On Dijon Fields

Today was not a good day to be dead.

In fact, Matthias mused, any day was not a good day to be dead, seeing as the day hurt his sensitive eyes, and the ever-suspicious locals noted his differences more often under the nasty sun. Nevertheless, today was worse than usual, because today he had to go to war.

Checking the buckle on his belt, Matthias hefted his sword, taking some warm-up swipes in the pre-dawn light filtering through the camp before sheathing it. His bearskin cloak went over his back next, followed by the nice spiked spear he’d stolen from last night’s dinner. He checked his moustache for blood. Not that it would matter, later. But he had no need to give the others an excuse to butcher him, like they’d been muttering about doing when they’d caught him two nights before.

The girl had been lovely, a good feast in more ways than one, but he really shouldn’t have overstayed his welcome. It’s difficult to fight off five heavily armed warriors when you’re naked and blood sated and sleepy.

Now he had to fight for the King, or see his head on a spike. Well, not see, since then he’d be real-dead. But he was only fifty. He had years of immortality ahead of him. So today he’d fight.

Matthias kicked the pit where embers smoldered, waking Gurabad. The hulking veteran sat up with a start.

“Too much mead?” Matthias leaned away.

Barely twenty, but survivor of several battles, Gurabad was a stout Clovis follower. This, and his early adoption of Christianity, made him a favourite among the troops. But he was prone to boasting round the fire. Matthias’ stash of mead had been a welcome pleasure when he was divested of it.

He kicked the ashes again, eliciting moans from more sore heads. Serve them right.

“Time to wake, time to war,” he sang.

His own head was clear, the promise of battle beginning to warm his cold, dead body. He hated battles, in that he had to work not to be decapitated. There was also blood. Lots and lots of blood.

Blood that he had no time to stop and sample.

And then there was the dead thing. The damn victorious barbarians—and Romans, and Visigoths, and Franks, and Burgundians—liked to stab the defeated dead extra times, just to make sure. Once, he’d been knocked out beneath a corpse when the looting and afterstabbing began. Nowadays he did his best to leave the field before that happened. Though, after the battle had ended. He tried not to continue in conscription service as much as possible.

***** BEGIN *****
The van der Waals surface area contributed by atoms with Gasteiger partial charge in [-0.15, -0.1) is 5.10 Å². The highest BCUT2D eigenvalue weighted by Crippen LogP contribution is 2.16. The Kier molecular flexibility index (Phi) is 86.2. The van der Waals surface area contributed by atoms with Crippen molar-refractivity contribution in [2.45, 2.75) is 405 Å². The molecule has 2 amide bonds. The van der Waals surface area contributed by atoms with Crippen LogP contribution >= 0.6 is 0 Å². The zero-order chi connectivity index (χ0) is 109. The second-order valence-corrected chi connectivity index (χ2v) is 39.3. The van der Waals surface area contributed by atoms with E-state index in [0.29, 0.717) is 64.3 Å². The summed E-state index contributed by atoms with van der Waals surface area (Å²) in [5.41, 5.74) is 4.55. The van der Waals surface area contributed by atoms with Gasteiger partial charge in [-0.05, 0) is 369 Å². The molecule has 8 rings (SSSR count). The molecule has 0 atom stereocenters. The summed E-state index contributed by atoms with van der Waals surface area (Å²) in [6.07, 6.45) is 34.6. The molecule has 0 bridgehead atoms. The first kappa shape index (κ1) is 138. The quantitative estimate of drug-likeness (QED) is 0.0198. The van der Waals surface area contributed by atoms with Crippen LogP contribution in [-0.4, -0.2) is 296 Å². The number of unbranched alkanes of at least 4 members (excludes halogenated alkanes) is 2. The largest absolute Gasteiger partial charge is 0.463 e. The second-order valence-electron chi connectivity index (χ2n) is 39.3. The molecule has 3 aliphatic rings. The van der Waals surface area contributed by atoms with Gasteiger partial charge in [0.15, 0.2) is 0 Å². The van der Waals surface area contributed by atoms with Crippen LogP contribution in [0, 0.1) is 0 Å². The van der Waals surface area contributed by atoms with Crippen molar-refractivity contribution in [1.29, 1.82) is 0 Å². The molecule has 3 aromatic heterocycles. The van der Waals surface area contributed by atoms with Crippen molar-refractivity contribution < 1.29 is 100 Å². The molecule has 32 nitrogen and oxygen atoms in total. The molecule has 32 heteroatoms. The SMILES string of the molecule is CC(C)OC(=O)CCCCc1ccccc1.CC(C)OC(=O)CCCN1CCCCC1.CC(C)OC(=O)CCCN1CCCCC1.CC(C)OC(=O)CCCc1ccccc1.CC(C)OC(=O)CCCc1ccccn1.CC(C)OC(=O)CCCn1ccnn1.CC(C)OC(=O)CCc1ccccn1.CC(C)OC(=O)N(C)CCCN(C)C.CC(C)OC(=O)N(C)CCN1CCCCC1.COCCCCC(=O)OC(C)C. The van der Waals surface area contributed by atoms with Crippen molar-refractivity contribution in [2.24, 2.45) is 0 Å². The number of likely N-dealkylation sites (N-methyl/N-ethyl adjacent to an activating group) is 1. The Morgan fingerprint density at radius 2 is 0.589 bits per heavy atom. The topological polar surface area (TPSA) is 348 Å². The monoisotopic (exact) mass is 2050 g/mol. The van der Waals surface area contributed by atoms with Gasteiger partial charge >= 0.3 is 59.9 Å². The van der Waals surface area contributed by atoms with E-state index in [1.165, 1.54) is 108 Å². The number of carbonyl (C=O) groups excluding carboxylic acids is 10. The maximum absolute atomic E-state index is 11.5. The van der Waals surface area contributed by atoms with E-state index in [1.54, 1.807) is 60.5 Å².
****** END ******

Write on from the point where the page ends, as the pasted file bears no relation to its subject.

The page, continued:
No matter where, no matter who, living men liked killing each other too damn much. It was enough to make him long for the old Empire. Back then, killing was an art. Now it was butchery.

Gurabad finally rose with a punch to Mattias’ stomach. He took it with good grace. These men might save his unlife today.

“Nice warmup,” he said, as Gurabad turned round for a piss.

The other warrior grunted. One of the youngsters broke up some brot, handing it out in Christian style. Matthias winced. Whatever happened to old-fashioned selfishness?

A new age was dawning under this damn religion. One with holy relics and demon slaying and even more superstition layered over the old Pagan beliefs. Then there were the monks, like Bruoder Angilbert who’d responded to Mattias’ monastic raid with scriptures and strange talk of himile—a heaven anyone could reach if they were ‘good’.

Drinking Brouder Angilbert’s blood probably didn’t count as good.

A buckler shoved in his face broke his musing.

“Don’t be a bāstard, today—you might live.” Gurabad chuckled beneath his own moustache.

Mattias snorted. They were meeting the forces of the two kings of Burgundy. Supposedly, Godigisel had allied with Clovis—the Frankish king whose forces had swept up Matthias—against his brother, Gundobad. Perhaps Clovis would succeed in his ambitious plan to extend Frankish territory. He’d caused enough upheaval, that was for sure.

It didn’t really matter to Mattias. He just wanted to get through the day. And the night. And then the next, and the next. For ever.

Who gave a damn about kings, when you had immortality?

“Time to move out.” Gurabad gave him a shove.

Gurabad didn’t care about Mattias’ nature, as long as he could fight. Maybe that wasn’t such a bad attitude to have.

Appraising the warrior from behind, Mattias straightened his own back. Hefted his new buckler. Might as well make a go of it.

Perhaps today was not a bad day to be dead, after all.

Illustration of battle, dated 1325-1335, author unknownBattle between Clovis and the Visigoths, National Library of the Netherlands, Wikimedia.
Header image: French valley, Pixabay

This story originally appeared on r/WritingPrompts – Smash ‘Em Up Sunday 6th Century CE. The weekly themed prompt, nicknamed SEUS, holds a number of word, phrase, and theme constraints, with an 800-word limit.

4 thoughts on “On Dijon Fields

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